In a nutshell, Bored & Dangerous says: “The Color of Money is three masters of their craft at work.”
“You gotta have two things to win. You gotta have brains and you gotta have balls. Now, you got too much of one and not enough of the other.”
Once actors reach real mega stardom, it becomes easier and easier to take them for granted, or even dismiss them completely. But more often than not, the reason they became mega stars in the first place is that they’re really good actors. Good looks and natural charisma only take people so far, but to really breakthrough, they have to have some chops. Tom Cruise has been one of Hollywood’s biggest mega stars for three decades, and he’s often tossed off as an empty vessel. But there’s a reason that Tom Cruise has been one of Hollywood’s biggest mega stars for so long, he’s a really good actor. Which is something I’m reminded of when I watch his older work, movies like The Color of Money.
A quarter of a century after The Hustler, ‘Fast’ Eddie Felson (Paul Newman) is back. No longer playing pool himself, he hustles by financing and mentoring the next generation, people like John Turtorro’s Julian. One night, Julian is convincingly beaten by a new face in town, Vincent (Cruise). Immediately, Felson realises this kid has raw talent that can make them both more money than ever before.
Until now, Vincent’s girlfriend Carmen (Mary Elizabeth Mastrantonio) has been helping him hustle pool halls, but she doesn’t see the angles Falson does. So the three hit the road, under Falson’s tutelage, conning, betting and winning their way through one small town after another. ‘Fast’ Eddie’s world weary experience clashes with Vincent’s brash cocksureness, while there’s almost immediately tension between the three as the two alpha males try to impress Carmen.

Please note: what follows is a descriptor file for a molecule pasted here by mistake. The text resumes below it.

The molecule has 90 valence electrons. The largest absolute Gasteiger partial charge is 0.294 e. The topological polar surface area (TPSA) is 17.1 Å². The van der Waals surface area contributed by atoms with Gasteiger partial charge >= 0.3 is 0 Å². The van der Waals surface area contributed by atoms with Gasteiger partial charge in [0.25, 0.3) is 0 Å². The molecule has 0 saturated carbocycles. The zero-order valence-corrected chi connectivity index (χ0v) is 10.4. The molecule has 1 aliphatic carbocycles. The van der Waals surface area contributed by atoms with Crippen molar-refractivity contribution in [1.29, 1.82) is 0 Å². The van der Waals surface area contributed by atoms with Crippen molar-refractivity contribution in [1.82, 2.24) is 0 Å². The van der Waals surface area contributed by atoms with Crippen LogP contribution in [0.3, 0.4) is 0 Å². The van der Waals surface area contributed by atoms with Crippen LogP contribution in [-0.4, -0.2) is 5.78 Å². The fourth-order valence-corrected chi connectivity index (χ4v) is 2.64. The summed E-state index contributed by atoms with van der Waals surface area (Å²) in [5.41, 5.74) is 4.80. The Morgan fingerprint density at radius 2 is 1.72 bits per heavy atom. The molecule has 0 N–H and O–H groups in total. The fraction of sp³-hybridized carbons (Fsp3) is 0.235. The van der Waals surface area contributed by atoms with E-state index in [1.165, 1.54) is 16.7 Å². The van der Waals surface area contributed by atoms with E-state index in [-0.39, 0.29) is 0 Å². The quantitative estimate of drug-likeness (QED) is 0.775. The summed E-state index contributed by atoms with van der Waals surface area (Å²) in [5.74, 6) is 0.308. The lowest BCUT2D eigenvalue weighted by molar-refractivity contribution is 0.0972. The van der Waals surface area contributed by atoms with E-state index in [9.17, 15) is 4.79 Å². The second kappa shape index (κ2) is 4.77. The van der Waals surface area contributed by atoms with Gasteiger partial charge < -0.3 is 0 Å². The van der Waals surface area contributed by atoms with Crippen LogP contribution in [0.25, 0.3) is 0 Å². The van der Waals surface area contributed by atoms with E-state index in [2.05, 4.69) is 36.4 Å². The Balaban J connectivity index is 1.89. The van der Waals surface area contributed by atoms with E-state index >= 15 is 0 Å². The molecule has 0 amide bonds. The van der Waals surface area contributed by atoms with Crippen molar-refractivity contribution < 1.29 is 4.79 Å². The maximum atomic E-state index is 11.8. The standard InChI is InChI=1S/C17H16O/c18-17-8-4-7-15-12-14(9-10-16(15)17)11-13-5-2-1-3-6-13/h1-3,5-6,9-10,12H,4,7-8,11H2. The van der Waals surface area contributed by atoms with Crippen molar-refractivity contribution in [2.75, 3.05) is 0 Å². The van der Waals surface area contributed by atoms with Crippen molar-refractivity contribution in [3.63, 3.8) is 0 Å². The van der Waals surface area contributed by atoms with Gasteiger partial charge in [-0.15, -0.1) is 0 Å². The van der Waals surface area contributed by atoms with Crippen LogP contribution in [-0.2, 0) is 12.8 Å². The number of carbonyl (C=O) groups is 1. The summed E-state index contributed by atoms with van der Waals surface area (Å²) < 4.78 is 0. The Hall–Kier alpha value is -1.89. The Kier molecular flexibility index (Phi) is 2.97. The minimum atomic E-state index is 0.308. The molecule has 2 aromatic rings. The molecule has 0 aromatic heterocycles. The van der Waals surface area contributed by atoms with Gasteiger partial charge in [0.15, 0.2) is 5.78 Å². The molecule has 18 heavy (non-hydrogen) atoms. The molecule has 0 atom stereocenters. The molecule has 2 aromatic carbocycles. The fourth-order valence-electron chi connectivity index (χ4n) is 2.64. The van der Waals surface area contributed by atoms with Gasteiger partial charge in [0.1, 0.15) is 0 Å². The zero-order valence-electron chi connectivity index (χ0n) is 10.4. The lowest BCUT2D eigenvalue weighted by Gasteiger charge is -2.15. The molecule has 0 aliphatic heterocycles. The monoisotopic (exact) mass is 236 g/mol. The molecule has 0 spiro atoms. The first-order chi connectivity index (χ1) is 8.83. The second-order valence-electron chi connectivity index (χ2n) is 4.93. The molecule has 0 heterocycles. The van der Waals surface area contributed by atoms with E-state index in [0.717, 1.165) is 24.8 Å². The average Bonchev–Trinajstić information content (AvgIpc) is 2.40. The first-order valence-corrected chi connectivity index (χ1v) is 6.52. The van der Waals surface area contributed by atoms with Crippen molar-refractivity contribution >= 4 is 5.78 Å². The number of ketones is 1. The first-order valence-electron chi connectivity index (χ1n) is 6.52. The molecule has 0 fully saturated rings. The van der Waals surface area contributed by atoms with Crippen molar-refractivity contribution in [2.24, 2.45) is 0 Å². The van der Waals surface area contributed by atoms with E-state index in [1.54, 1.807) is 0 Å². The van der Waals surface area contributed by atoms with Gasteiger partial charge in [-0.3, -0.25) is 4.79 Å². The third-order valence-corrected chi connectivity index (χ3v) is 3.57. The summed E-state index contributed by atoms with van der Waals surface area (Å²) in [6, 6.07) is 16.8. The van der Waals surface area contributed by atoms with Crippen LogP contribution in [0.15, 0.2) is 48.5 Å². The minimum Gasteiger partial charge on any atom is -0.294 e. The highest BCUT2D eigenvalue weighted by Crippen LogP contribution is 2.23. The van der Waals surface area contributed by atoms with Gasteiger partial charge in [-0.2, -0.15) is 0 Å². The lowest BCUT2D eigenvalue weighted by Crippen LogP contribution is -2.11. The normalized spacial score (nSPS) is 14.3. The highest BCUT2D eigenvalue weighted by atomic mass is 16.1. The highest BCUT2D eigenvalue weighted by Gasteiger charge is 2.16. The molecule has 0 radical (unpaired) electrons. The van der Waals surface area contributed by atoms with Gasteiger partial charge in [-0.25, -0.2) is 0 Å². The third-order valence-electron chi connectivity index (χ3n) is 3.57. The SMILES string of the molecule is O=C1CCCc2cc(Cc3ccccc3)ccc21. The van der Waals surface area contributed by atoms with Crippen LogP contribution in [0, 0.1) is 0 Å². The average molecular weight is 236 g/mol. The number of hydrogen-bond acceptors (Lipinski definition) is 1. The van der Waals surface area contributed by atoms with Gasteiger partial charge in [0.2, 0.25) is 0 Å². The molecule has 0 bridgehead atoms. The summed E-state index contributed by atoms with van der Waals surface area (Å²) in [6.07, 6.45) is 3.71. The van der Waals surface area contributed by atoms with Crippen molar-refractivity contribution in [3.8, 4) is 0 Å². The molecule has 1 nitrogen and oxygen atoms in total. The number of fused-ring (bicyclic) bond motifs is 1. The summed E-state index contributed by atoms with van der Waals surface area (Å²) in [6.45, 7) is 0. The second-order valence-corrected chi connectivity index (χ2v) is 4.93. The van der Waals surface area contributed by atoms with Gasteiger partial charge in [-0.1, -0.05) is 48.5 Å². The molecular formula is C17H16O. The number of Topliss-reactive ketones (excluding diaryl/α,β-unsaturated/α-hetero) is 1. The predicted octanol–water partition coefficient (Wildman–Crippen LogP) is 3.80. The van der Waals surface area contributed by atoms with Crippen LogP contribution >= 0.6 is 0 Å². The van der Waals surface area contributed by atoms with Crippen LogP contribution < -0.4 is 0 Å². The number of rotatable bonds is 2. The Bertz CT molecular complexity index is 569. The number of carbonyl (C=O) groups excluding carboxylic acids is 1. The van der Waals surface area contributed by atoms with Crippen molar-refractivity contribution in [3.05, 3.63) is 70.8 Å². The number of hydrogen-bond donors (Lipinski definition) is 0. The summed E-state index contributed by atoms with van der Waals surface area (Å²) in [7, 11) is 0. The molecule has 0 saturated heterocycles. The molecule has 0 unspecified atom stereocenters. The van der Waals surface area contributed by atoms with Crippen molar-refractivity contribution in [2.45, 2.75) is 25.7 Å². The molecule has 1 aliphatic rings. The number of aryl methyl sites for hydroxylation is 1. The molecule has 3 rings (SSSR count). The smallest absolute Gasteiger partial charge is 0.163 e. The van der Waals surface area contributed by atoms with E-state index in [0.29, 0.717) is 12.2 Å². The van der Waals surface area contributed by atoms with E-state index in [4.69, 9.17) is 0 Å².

These days, Martin Scorsese is one of cinema’s few living, undisputed masters. If he makes a movie, it’s gonna get Oscar nominations and that’s just an accepted inevitability. But in the mid 80s, Martin Scorsese was a hit and miss director for hire, taking whatever job came is way. And it’s those unfortunate circumstances that lead to him making a seemingly unnecessary sequel to a classic from 25 years earlier.
There’s nothing at the end of The Hustler that makes it seem like Eddie Felson needs a sequel. It’s a great movie that stands on its own and wraps its story up perfectly. So the idea of an out of favour Scorsese, making a possibly icon besmirching sequel, starring the current star of the day, makes The Color of Money seem like a terrible idea on every level. But here’s the thing, Scorsese is one of the greatest film makers of all time, Paul Newman created one of the greatest characters of all time with ‘Fast’ Eddie Felson, and Tom Cruise was the star of the day because he’s a really watchable and entertaining. So in hindsight, this movie working as well as it does just seems obvious and inevitable.
The Hustler in no way needed a sequel. Any other time in his career, and Martin Scorsese isn’t the kind if director who has to make a cash grab sequel. Paul Newman had no reason to risk taking the shine off one of his most iconic and revered characters. Tom Cruise was a mega star who could pick and choose any movie, so he had no reason to be a part of a long past it’s used by date sequel either. What I’m getting at is, The Color of Money had everything going against it. But in the end, Scorsese, Newman and Cruise gained their success for a reason, they’re all really amazing at their jobs. And The Color of Money is three masters of their craft at work.